Seventy per cent of Africa’s population are employed in agriculture, although they only supply 20 per cent of the continent’s net product. At the same time, an estimated 750 million Africans will be under the age of 18 years by 2030. These young people need job prospects. Here, the agricultural and food sector holds a big potential – provided that it can become more productive, and hence more attractive, for example through mechanisation. But doesn’t mechanisation tend to be more of a job killer than a job creator? Along with other preconditions for successful mechanisation, this was a topic discussed by representatives from science, business and development co-operation at the invitation of the German Federal Ministry for Economic Cooperation and Development (BMZ) and the Malabo Montpellier Panel in Berlin, Germany, in late February 2018.
Ousmane Badiane, Director for Africa at the International Food Policy Research Centre (IFPRI) and Co-Chair of the Malabo-Montpellier Panel, presented the results of a study conducted by the Panel on the state of mechanisation in Africa. Using Ethiopia, Morocco, Malawi, Mali, Rwanda, Tanzania and Zambia as examples of countries that have shown a strong growth in both mechanisation and agricultural output, Badiane demonstrated success factors for mechanisation. Apparently, interventions were successful wherever dedicated government programmes and public private partnerships as well as hiring services were available, banking services were there to co-operate with, attention was given to downstream value chains, and research & development as well as skills development/training played an important role. In contrast, mechanisation programmes always failed where the government had taken the lead and simply distributed machinery.
These insights were confirmed by practitioners attending the meeting. “If I just supply a tractor to a farmer, I haven’t really achieved much,” said Frank Nordmann, General Sales Manager Africa at Grimme Landmaschinenfabrik. Nordmann referred to a survey showing that the average life of tractors in Africa was at a mere eight months. Local training and the availability of spare parts were key factors to ensure the maintenance of equipment and hence the sustainability of mechanisation. “I believe that we have already achieved quite a lot in terms of training. But nothing will happen locally if I haven’t got any financing,” said Franz-Georg von Busse, Managing Director of farming machinery producers Lemken. According to Gisbert Dreyer of the Dreyer Foundation, interest rates of between 12 and 18 per cent, which were common among banks in West Africa, rendered mechanisation illusionary for smallholders. “We have to create a situation in which the farmer no longer requires capital or fixed costs are low,” said Badiane. This could be accomplished by joining farming machinery co-operatives, but above all through hiring tractors, with digital solutions also playing an increasingly important role.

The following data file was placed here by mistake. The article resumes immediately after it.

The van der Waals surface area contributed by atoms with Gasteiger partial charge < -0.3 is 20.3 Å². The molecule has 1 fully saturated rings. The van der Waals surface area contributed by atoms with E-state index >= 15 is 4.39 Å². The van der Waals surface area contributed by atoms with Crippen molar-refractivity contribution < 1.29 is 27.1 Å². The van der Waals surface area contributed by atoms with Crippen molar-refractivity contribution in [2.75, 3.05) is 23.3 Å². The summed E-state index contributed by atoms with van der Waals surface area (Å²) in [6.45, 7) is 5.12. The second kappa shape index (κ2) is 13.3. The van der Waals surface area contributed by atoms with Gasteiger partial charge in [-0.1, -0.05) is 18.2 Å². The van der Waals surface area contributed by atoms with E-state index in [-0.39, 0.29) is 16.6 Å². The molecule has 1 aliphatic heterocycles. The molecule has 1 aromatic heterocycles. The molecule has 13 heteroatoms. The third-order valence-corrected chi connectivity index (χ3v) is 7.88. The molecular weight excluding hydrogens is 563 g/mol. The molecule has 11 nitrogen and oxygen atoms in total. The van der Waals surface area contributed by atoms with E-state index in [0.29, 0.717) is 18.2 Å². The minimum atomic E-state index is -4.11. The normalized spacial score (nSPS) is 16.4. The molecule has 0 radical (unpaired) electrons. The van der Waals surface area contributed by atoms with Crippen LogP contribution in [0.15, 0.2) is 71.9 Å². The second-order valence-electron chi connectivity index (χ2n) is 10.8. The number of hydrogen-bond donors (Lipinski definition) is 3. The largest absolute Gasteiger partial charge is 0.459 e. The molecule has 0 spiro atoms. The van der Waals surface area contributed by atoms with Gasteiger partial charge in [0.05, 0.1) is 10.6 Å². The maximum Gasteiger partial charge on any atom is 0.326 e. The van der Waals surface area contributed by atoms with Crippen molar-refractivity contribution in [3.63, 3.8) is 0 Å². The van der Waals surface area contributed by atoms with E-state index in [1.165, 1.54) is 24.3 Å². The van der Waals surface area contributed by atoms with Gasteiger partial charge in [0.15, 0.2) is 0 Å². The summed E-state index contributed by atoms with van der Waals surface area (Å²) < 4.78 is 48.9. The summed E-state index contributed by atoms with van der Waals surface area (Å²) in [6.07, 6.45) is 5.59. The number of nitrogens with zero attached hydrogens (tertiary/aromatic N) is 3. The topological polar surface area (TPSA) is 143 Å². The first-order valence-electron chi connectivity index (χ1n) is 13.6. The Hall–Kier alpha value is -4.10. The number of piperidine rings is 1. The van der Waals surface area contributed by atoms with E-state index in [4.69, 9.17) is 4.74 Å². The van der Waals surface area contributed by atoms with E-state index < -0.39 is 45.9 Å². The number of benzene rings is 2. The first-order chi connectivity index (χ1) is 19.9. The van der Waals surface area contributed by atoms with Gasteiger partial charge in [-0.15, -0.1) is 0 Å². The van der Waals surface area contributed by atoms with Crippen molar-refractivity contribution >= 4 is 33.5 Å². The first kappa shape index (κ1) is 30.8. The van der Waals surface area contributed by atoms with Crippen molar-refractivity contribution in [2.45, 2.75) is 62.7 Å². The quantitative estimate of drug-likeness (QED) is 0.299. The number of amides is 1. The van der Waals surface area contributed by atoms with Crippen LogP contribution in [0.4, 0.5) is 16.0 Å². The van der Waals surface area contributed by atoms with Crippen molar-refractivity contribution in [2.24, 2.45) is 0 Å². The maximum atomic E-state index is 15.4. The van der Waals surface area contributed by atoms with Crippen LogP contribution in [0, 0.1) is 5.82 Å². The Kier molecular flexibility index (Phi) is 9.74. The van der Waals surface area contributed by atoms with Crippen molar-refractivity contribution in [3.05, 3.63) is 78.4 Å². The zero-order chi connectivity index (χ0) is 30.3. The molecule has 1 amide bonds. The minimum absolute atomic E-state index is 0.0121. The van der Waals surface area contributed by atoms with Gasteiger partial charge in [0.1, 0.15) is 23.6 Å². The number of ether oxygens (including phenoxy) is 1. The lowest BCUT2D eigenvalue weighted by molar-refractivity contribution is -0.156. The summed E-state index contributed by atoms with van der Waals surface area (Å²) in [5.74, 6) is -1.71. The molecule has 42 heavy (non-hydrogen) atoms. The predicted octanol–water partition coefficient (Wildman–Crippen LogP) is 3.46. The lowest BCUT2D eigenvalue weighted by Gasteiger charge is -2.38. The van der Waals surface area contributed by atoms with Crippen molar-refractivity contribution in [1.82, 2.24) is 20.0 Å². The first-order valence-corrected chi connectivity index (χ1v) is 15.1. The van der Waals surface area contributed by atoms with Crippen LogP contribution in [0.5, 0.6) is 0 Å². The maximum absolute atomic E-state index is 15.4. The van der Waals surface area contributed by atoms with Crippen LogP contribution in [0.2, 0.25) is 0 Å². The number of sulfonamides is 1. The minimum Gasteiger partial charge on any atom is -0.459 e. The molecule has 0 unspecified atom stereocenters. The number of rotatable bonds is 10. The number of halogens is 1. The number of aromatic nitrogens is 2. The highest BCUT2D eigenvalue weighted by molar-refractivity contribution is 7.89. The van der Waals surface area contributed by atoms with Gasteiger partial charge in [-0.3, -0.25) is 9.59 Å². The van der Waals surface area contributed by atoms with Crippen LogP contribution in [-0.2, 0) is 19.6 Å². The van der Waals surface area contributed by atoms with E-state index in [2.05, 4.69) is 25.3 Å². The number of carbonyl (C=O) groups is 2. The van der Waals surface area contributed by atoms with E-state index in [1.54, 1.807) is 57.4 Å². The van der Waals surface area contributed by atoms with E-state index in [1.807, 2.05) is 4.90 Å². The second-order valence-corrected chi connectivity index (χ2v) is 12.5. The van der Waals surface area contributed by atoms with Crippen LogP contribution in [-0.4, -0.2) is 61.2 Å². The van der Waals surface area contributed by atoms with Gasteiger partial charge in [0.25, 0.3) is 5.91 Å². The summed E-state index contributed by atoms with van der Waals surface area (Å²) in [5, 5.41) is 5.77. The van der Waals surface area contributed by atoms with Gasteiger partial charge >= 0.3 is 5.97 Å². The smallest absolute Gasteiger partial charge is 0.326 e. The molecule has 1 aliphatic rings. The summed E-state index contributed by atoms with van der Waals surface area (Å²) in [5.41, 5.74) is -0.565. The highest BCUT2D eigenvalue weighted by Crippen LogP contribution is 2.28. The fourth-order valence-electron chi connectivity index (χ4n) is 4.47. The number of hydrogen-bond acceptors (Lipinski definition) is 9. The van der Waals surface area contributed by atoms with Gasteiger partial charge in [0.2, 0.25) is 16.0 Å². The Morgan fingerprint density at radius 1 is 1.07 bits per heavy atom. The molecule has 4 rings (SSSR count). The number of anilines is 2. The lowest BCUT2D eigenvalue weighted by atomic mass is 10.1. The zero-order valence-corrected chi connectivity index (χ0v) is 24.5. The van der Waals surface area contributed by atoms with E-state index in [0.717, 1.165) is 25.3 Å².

One example of this is the Hello Tractor firm, founded in 2016. Company founder Jehiel Oliver has developed a platform linking up tractor owners and farmers via an internet of things solution. This clusters demand, so that the machinery can be better utilised and using it is also worthwhile for owners in smallholder systems. Two things are crucial for young entrepreneur Oliver: that tractors are not subsidised and that technology is adapted to clients’ needs. “You can start at research level, but very quickly, you have to listen to your customers,” Oliver noted, referring to his experience with Hello Tractor.
“We are co-operating with ten million smallholder families in 39 countries. Almost every one of these families has innovations. But what we cannot manage is to transfer them and make them accessible to others,” said Jochen Moninger, Innovation Manager at Welthungerhilfe, stressing the importance of networking. However, here in the Global North, it was often difficult to enter talks with farming machinery companies. Considerable reservations still prevailed on both sides – the private sector and the NGOs. Moninger maintained that in this area, things had worked out well with small start-ups.
Participants discussed how mechanisation impacts on jobs controversially. Theo Rauch, a professor at Berlin Free University/Germany, drew attention to women. If they participate in mechanisation and their workload is reduced, this does of course represent an advantage. However, Rauch maintained that there were enough examples of women farm labourers being made redundant by mechanisation. “If we don’t wish to aggravate the migration situation, we have to look very carefully at what we are doing,” Rauch noted.
Joachim von Braun, Director of the Center for Development Research (ZEF) at Bonn University/Germany and Co-Chair of the Malabo Montpellier Panel, recommended taking a macroeconomic view. If mechanisation helps farmers create more income, this will be spent on consumer goods and services, mainly at local level, which in turn creates jobs in local businesses. Employment is also generated in vocational training, e.g. through the training of vocational education teachers, as well as through setting up small rental services for machinery in rural areas.
The participants agreed that mechanisation could only work with the entire value chain, and that moreover, there was a greater need for organisational and political innovations than for technological solutions. Furthermore, the aim could not be to mechanise from the outside. Africa needed a farming machinery industry of its own. “I regard applying German mechanical engineering knowhow together with the right partners as a huge opportunity,” von Braun said, addressing the ministry. He suggested that a roundtable be set up with creative mechanical engineering firms from Germany and Africa.
Silvia Richter, editor, Rural 21